Industrialisation and trade minister Lucia Iipumbu yesterday said the ministry was investigating allegations of corruption and mismanagement made against senior officials of the Namibia Industrial Development Agency (Nida).
This follows after staff members penned a second letter to the government, this time to Iipumbu requesting urgent intervention at the agency.
The staff members allege mismanagement, corrupt practices and siphoning of funds totalling millions of dollars by what they call unlawfully appointed officials.
The first letter in March this year was addressed to President Hage Geingob. “We are investigating the matter together with the Ministry of Public Enterprises.
In fact before the circulating letter from the employees we wrote to the governor of Kavango West notifying her that we are dispatching a team to be led by the deputy minister who will be there as from Thursday the 30th with officials from both the ministries of trade and public enterprises. Those and other issues of Nida are receiving urgent attention by the two ministries,” Iipumbu said. The letter of complaint, written on a Nida letterhead, containing an official Nida stamp and accompanied by numerous invoices and payment receipts, alleges that governance at the agency is becoming worse.
One of the many allegations in the correspondence is that Nida’s top brass is hand-picking law firms that have been paid more than N$2.6 million to represent the agency in internal human resources disciplinary hearings.
The allegations are specifically directed to Nida’s executive director, Uparura Kuvare, and the entire Nida board of directors.
“It has now become a norm for Mr Kuvare to suspend employees and make use of the same law firms to attend to the disciplinary actions. The latest incident is that of Kavango Cattle Ranch (KCR) labourers who were suspended for allegedly stealing meat and milk (valued at less than N$15 000) for own consumption, whereby Mr Kuvare hired lawyers to attend to the matter at a cost of N$417 401.00 (see attached proof), meanwhile, human resource personnel are sidelined and kept out of the proceedings,” the letter charges.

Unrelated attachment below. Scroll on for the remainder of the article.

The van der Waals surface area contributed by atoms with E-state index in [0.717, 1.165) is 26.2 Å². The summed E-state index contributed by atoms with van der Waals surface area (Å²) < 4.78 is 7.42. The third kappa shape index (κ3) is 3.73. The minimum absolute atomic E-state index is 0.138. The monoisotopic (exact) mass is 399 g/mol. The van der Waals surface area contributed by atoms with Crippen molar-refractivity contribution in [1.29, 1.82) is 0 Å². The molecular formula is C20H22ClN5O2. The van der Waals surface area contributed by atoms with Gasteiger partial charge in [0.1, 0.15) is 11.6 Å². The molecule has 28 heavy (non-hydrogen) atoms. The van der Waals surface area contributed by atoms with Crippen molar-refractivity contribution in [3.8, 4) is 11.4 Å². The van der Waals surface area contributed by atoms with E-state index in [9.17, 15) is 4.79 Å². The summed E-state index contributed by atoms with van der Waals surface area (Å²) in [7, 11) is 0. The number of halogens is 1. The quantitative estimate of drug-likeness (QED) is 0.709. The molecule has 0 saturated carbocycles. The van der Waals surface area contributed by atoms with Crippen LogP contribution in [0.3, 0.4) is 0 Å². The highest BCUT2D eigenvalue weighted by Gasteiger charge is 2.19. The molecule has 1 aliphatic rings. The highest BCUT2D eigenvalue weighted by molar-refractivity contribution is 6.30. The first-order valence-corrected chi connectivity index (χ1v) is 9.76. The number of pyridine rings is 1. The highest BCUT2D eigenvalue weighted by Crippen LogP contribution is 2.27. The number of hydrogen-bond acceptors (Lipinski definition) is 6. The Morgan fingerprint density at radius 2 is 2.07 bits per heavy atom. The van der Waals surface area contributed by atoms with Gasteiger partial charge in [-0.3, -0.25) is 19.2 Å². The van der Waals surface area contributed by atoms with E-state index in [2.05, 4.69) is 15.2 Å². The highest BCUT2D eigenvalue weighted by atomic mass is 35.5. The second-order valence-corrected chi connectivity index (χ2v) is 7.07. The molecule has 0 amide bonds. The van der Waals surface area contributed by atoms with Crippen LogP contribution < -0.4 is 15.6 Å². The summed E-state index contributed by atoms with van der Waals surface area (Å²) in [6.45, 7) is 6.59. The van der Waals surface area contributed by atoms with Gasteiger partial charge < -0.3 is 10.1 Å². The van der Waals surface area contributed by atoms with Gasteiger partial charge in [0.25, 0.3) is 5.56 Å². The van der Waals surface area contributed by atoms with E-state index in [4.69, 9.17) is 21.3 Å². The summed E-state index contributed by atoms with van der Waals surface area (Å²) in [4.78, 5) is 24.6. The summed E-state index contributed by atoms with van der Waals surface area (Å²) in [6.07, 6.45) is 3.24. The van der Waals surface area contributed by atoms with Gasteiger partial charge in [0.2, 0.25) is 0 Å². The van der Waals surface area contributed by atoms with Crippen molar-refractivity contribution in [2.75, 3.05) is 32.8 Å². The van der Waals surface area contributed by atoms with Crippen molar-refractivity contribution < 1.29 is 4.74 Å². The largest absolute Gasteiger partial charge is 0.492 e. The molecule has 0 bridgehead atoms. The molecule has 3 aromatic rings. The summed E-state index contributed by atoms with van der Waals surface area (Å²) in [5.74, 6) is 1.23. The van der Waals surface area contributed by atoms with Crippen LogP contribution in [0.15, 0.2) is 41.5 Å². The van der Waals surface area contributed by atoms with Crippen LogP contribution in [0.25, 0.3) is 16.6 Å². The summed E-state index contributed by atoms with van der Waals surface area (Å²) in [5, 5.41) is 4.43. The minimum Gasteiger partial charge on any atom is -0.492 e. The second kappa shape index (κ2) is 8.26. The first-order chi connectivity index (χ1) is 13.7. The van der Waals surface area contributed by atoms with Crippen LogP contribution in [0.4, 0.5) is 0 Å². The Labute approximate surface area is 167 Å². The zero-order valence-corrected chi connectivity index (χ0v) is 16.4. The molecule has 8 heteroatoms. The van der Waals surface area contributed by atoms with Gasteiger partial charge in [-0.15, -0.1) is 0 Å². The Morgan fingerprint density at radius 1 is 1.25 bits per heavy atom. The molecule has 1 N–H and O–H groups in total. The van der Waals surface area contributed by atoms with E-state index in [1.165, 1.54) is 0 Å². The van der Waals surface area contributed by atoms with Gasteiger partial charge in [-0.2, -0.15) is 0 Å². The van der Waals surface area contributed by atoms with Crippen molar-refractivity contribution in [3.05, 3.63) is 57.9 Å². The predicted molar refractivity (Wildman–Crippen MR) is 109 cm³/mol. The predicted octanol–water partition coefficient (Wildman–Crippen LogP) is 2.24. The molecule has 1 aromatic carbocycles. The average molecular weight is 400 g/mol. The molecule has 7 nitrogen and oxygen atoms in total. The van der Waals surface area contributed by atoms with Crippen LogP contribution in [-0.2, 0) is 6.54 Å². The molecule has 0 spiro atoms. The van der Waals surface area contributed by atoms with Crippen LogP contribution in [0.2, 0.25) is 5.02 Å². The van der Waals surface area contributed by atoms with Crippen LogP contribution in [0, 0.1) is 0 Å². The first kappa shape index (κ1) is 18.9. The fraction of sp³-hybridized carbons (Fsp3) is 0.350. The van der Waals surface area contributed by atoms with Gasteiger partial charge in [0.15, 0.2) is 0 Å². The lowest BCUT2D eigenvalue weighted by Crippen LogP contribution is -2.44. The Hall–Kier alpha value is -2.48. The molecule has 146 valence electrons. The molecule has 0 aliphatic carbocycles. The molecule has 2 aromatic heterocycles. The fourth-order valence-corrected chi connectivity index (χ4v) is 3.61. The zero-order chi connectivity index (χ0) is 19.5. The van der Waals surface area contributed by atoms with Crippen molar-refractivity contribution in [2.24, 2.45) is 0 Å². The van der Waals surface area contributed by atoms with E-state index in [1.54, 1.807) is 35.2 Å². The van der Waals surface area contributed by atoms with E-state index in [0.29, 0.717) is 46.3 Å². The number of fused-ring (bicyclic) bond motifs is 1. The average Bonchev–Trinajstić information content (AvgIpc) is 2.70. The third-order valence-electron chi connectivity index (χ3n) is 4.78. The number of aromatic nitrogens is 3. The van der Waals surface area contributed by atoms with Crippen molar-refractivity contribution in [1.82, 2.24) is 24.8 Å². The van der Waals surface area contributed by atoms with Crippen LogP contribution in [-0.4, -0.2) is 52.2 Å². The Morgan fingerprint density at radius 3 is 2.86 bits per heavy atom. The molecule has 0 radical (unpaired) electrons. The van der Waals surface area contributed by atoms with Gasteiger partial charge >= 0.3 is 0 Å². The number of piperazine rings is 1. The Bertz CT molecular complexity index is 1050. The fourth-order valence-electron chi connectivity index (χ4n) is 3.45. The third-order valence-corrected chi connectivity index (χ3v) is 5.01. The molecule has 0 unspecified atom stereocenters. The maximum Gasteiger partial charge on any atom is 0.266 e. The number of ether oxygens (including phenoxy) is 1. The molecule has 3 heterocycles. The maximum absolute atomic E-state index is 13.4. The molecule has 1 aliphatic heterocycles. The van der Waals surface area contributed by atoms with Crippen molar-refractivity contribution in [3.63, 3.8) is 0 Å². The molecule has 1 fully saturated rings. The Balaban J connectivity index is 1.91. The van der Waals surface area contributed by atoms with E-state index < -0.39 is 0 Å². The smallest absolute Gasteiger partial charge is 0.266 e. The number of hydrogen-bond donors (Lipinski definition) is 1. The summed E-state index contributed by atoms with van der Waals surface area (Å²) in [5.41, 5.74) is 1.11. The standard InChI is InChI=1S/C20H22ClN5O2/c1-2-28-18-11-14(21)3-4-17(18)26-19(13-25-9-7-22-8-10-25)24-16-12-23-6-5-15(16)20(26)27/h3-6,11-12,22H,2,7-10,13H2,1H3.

“One example amongst many others, is that Mr Kuvare hand-picked a company called ‘Southern Cross Marketing & Management’ to supply pollen at Naute Irrigation Project at a cost of N$1 725 406.16, and even after having been informed that this company owes Nida N$2 500 000 he still insisted for the business transaction to be completed and endorsed payment to the company (proof attached). Our fellow employees at Kavango Cattle Ranch have on numerous occasions launched their grievances, but to no avail. The employees suffer from poor working conditions and victimisation. They allege that 7 000 cattle have disappeared from the farm during the tenure of Mr Uparura Kuvare. They say, all they see is trucks entering the ranch to load cattle (mostly during the night) and once they question this practice, they become victims,” the staff members allege.
The letter further alleges neglect of Nida’s properties around the country and the suspension of the company’s properties manager, Sarel Losper, without any formal or informal charge.
Kuvare yesterday declined to comment on the allegations, saying he would hold a media briefing tomorrow on the matter.
Nida was formed through the amalgamation of the Namibia Development Corporation (NDC) and the Offshore Development Company (ODC). “Upon taking office, Mr Uparura Kuvare dissolved the management of the two former government entities (NDC and ODC), which therefore gave him the absolute autocratic power and authority over all the operations of Nida.
“To date Nida, which is a state-owned enterprise established by Act 16 of 2016, has no substantive management in place and Mr Uparura Kuvare remains the only person with a say on the operations of the agency. This is in contravention of both the Nida Act 16 of 2016 and Public Enterprises Governance Act 2 of 2006,” the letter further reads.
The staff further accuse Kuvare of extending his own contract with an increased remuneration package without submitting a board resolution to the human resources department, of delaying the appointment of a substantive CEO and of exorbitant subsistence and travel claims.